Over-the-counter sales of antibiotics from community pharmacies in Abu Dhabi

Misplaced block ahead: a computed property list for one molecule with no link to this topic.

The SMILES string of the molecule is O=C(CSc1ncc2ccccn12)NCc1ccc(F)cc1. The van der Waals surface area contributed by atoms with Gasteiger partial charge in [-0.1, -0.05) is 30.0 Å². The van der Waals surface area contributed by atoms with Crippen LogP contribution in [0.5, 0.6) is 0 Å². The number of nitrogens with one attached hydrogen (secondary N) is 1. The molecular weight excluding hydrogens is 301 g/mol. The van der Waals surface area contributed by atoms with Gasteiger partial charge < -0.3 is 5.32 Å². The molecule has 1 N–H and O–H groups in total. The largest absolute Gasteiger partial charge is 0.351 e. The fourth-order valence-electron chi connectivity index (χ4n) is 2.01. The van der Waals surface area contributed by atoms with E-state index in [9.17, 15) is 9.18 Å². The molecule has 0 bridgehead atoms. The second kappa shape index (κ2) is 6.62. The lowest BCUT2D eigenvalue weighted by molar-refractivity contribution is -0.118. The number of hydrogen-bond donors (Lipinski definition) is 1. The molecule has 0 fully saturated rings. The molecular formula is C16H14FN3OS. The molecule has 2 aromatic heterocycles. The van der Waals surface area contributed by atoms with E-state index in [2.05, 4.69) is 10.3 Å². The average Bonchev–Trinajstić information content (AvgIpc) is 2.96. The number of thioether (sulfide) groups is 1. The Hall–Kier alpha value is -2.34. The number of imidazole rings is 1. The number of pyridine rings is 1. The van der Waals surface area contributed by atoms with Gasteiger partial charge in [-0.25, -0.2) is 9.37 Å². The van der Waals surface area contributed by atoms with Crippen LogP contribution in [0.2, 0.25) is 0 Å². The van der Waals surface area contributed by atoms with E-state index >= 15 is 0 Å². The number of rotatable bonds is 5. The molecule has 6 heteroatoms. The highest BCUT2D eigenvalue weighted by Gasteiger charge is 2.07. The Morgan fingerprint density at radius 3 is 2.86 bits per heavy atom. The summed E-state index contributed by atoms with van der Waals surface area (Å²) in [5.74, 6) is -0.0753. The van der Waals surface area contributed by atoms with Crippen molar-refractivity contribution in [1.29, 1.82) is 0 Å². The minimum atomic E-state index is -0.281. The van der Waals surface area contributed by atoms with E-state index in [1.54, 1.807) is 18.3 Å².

Objectives The aim of this study is to investigate over-the-counter sale of antibiotics from community pharmacies in Abu Dhabi city, focusing on the extent, demographic and socioeconomic determinants of this practice. Setting The study was conducted in the capital of the United Arab Emirates, Abu Dhabi, and involved 17 randomly selected private pharmacies. Method A cross-sectional design using structured observations of 30 clients purchasing antibiotics from a pharmacy staff (either a pharmacist or pharmacy assistant) at each selected pharmacy. A total of 510 interactions were observed. Statistical analysis was performed using SPSS. Main outcome measure The extent and types of antibiotics sold over-the-counter in Abu Dhabi city as observed in the selected sample of community pharmacies, and the demographic and socioeconomic factors that contributed to this practice. Results Sixty eight percent (68.4%) of the observed antibiotic sales were sold over-the-counter without prescriptions. Injection antibiotics constituted 2.2% of the antibiotics sold, 45.5% of which were sold over-the-counter. Combination of penicillins including β-lactamase inhibitors (34.0%), penicillins with extended spectrum (22.3%) and second generation cephalosporins (11.2%) were the mostly commonly sold antibiotic groups. Respiratory conditions (63.1%) were the most frequent reason for purchasing antibiotics. Over-the-counter sales of antibiotics were related to client ethnicity and age, gender of pharmacy staff and health complaint. Conclusion Our study revealed high sales of over-the-counter antibiotics, despite this being illegal. The ineffectiveness of antibiotics in treating respiratory conditions of viral origin and effects of such practice on the emergence of bacterial resistance necessitates prompt action.